King George VI

Sep

24

1940

George Cross created, Londoners remain ‘determined’

In order that they should be worthily and promptly recognised, I have decided to create, at once, a new mark of honour for men and women in all walks of civilian life. I propose to give my name to this new distinction, which will consist of the George Cross, which will rank next to the Victoria Cross, and the George Medal for wider distribution.

Jun

20

1943

King George VI visits North Africa and Malta

For obvious reasons the visit had been kept a dead secret, but at 5 a.m. the Maltese were informed of His Majesty’s impending arrival. It was time enough. The Baraccas and all other vantage points were thick with cheering people as the Aurora, flying the Royal Standard, passed through the breakwater at 8 a.m. and moved to her buoys. The King stood on a special platform built in front of the bridge so that all could see him.

Mar

19

1943

George Cross for heroic rescue on burning ship

With great difficulty he climbed into the collapsed accommodation and found one of the deck officers, unconscious and badly burned. Mr. Stronach pulled him clear and dragged him along the deck to the lowered boat. Returning to the accommodation, he began to remove the debris from another officer who was trapped. By almost superhuman efforts he dragged the man through the porthole and along the deck.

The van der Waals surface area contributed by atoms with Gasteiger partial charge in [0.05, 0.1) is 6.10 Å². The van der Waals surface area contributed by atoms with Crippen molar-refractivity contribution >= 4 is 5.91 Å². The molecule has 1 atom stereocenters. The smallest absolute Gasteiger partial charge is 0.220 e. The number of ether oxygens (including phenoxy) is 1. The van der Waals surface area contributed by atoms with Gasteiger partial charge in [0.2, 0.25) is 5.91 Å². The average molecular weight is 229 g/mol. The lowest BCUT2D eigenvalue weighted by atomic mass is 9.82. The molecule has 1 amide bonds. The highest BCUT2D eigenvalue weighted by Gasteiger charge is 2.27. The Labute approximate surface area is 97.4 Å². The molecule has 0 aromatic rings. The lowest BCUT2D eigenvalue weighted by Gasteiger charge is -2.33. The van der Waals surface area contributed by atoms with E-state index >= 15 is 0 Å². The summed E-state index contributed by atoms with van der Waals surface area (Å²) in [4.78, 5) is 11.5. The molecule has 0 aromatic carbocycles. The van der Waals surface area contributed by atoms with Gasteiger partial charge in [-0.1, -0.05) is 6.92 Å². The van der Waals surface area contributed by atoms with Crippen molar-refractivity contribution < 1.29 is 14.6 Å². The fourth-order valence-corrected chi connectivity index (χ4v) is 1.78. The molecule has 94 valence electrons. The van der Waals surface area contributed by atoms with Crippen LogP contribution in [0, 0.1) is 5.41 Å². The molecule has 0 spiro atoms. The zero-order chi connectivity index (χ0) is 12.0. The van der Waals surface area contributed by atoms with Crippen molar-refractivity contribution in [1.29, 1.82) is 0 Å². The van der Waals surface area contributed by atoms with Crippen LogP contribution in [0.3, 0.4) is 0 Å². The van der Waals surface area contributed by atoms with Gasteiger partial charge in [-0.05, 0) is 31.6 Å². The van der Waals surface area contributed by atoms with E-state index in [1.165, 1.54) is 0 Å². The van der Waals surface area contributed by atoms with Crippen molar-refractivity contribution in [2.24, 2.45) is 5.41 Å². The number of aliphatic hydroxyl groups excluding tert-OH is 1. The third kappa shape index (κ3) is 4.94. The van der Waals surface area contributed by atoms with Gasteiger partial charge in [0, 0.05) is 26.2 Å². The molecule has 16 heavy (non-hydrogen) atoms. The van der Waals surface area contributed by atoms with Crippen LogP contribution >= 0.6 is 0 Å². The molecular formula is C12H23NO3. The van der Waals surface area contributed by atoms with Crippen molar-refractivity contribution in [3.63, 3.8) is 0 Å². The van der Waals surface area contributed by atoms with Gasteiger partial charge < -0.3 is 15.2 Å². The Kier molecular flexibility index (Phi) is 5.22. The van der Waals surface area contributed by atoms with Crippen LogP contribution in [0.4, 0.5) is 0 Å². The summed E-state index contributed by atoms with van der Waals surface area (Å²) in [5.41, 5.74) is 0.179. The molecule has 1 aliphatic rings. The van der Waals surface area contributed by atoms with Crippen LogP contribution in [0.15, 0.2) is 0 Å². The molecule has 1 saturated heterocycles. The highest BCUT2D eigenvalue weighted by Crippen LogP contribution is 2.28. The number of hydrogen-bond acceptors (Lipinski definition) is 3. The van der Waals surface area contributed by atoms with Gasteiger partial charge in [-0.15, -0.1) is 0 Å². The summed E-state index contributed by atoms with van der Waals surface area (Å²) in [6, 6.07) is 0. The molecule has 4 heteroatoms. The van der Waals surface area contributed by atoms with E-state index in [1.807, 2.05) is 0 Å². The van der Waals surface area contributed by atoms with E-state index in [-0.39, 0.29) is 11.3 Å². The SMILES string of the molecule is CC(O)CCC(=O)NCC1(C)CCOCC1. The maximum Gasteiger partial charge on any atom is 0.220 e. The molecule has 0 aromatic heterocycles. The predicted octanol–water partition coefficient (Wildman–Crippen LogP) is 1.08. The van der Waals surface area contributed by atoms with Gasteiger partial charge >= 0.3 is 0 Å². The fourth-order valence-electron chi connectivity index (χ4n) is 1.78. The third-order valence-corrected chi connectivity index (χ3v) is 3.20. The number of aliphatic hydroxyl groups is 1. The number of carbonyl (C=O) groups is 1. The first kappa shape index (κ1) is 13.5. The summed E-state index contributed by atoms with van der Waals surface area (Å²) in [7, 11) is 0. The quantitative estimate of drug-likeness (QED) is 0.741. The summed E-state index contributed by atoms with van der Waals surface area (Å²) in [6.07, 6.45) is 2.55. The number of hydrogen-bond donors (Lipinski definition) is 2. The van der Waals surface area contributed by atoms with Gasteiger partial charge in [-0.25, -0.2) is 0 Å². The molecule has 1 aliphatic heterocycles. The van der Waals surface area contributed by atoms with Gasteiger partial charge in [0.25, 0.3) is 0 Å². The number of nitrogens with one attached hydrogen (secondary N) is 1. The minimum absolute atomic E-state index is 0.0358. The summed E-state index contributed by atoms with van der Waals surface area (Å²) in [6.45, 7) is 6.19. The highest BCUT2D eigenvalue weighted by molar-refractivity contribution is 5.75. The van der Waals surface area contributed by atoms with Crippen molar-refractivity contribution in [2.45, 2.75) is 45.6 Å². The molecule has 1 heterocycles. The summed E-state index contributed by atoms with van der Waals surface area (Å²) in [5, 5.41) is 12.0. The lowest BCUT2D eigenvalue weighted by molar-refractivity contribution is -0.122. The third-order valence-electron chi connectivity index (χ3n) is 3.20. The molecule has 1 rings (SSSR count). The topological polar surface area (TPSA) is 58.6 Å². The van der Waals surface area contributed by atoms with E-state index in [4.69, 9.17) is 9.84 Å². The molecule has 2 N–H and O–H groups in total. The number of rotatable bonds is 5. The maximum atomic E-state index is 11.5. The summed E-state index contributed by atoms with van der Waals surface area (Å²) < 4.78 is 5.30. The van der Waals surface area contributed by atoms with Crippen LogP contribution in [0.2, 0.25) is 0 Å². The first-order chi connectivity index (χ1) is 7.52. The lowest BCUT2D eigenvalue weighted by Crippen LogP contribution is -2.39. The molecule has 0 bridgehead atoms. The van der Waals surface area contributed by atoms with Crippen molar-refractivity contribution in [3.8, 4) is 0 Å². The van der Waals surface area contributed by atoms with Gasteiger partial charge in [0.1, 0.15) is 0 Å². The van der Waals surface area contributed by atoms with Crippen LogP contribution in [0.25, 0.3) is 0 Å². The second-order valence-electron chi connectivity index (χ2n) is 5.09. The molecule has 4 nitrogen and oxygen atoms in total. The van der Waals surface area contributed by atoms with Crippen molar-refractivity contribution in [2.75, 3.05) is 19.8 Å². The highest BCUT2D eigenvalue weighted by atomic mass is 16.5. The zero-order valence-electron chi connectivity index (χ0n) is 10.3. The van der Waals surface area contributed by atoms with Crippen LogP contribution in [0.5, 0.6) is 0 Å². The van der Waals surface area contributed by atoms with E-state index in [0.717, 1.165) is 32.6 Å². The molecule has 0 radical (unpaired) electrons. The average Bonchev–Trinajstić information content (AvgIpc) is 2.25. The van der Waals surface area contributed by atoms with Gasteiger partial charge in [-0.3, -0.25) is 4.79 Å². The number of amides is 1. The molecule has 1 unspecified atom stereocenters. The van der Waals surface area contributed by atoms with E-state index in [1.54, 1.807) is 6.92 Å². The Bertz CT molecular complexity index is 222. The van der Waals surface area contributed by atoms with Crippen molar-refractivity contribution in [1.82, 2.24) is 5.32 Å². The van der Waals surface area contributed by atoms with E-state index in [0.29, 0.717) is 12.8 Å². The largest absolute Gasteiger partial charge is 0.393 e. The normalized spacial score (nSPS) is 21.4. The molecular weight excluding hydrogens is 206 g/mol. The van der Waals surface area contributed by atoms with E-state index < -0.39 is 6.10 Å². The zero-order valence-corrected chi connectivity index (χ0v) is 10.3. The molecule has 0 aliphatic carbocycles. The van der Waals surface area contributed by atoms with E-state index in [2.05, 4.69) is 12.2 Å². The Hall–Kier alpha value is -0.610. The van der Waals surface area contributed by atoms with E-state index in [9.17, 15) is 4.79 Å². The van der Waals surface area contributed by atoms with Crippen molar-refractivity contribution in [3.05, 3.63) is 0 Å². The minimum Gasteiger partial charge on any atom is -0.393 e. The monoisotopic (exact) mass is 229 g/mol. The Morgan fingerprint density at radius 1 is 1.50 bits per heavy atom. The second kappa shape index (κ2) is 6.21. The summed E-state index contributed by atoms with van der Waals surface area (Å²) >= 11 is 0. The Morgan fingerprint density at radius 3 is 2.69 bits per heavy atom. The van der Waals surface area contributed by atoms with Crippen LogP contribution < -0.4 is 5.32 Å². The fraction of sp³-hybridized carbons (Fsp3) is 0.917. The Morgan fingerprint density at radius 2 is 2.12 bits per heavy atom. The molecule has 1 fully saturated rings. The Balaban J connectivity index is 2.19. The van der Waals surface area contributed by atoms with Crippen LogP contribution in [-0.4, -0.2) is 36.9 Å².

Dec

25

1939

King George VI broadcasts to the Empire

“A new year is at hand. We cannot tell what it will bring. If it brings peace, how thankful we shall all be. If it brings us continued struggle we shall remain undaunted.”

Dec

6

1939

The British prepare trenches on the western front

“For the British, digging was the order of the day-digging in cold, wet soil behind the Franco-Belgian frontier. Day after day and week after week the trenches slowly grew.”

Sep

3

1939

The King speaks to the Nation

By the way I have estimated this affair will last five to six years. What a hell of a time. Five times 365 days each of which might produce some sort of frightfulness in the way of an air raid or bad news.